Negative Negative Negative Positive Acute or chronic hepatitis C; additional tests are required to make the determination

* Note – Persons with small amounts of anti-hepatitis B core IgM in their blood are more likely to have chronic HBV infection of have been infected with HBV several months previously.

If other hepatitis tests are performed to help determine prior exposure or previous infection, they may indicate the following:

  • Hepatitis A antibody, total (IgM and IgG) — if negative, no current or previous HAV infection; if positive, indicates exposure to HAV or the HAV vaccine. An IgM test must be done if an acute infection is suspected.
  • Hepatitis B core antibody, total (IgM and IgG) — a positive test can indicate previous exposure to the virus. An IgM test must be performed if an acute infection is suspected.
  • Hepatitis B surface antibody — if positive, it indicates that HBV infection has resolved; depending on results of other HBV tests. A negative result may indicate that an infection has not resolved if hepatitis B surface antigen is positive. It will also be positive with a negative hepatitis B core antibody after you have received a hepatitis B vaccine.

It is possible to be infected with more than one hepatitis virus, and acute infection with one hepatitis virus can be superimposed on a chronic infection with a different hepatitis virus. In such cases, there may be a positive result for more than one type of virus and care must be taken when interpreting the results.

If all the viral tests are negative, then the antibody or antigen level is too low to detect or the hepatitis is due to some other cause.

Disclaimer

The laboratory test results are NOT to be interpreted as results of a "stand-alone" test. The test results have to be interpreted after correlating with suitable clinical findings and additional supplemental tests/information. Your healthcare providers will explain the meaning of your tests results, based on the overall clinical scenario.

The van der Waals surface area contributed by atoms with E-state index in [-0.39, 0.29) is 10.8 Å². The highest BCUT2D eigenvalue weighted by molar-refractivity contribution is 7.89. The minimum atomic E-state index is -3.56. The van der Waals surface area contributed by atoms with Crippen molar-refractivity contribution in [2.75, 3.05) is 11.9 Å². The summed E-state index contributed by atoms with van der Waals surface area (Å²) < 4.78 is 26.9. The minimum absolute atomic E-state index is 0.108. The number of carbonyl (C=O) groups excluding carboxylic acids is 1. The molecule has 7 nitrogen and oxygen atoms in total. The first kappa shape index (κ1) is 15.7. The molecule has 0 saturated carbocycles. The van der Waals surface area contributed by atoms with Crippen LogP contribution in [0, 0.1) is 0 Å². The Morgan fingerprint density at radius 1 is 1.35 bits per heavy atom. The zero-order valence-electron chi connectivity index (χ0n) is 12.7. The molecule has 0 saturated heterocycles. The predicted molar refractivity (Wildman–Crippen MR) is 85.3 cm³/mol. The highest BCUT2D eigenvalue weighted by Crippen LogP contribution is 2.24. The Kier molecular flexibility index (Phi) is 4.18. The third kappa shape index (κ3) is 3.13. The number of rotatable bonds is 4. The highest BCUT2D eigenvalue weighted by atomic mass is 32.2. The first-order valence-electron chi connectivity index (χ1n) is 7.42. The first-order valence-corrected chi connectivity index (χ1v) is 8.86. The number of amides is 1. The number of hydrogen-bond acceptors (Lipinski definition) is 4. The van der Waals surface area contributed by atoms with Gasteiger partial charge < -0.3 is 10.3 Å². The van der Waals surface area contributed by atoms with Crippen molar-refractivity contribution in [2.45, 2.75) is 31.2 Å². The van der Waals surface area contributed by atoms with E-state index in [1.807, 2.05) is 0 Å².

Certain medications that you may be currently taking may influence the outcome of the test. Hence, it is important to inform your healthcare provider of the complete list of medications (including any herbal supplements) you are currently taking. This will help the healthcare provider interpret your test results more accurately and avoid unnecessary chances of a misdiagnosis.

This test is found in these product packages
Hepatitis A, B & C profile

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Hepatitis B profile
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This package includes Hep B Surface Antigen & Antibodies and Hep B Core IgG/IgM tests.

HIV 1&2/p24 Ag (5th Gen)
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The 5th Gen HIV test identifies both HIV-1 and HIV-2 antibodies and the p24 antigen individually in one blood sample to inform you which marker is positive.

Hepatitis A Profile
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Hepatitis A antibodies are produced in response to an infection with the hepatitis A virus. The test detects the presence of total IgG/IgM antibodies and IgM separately.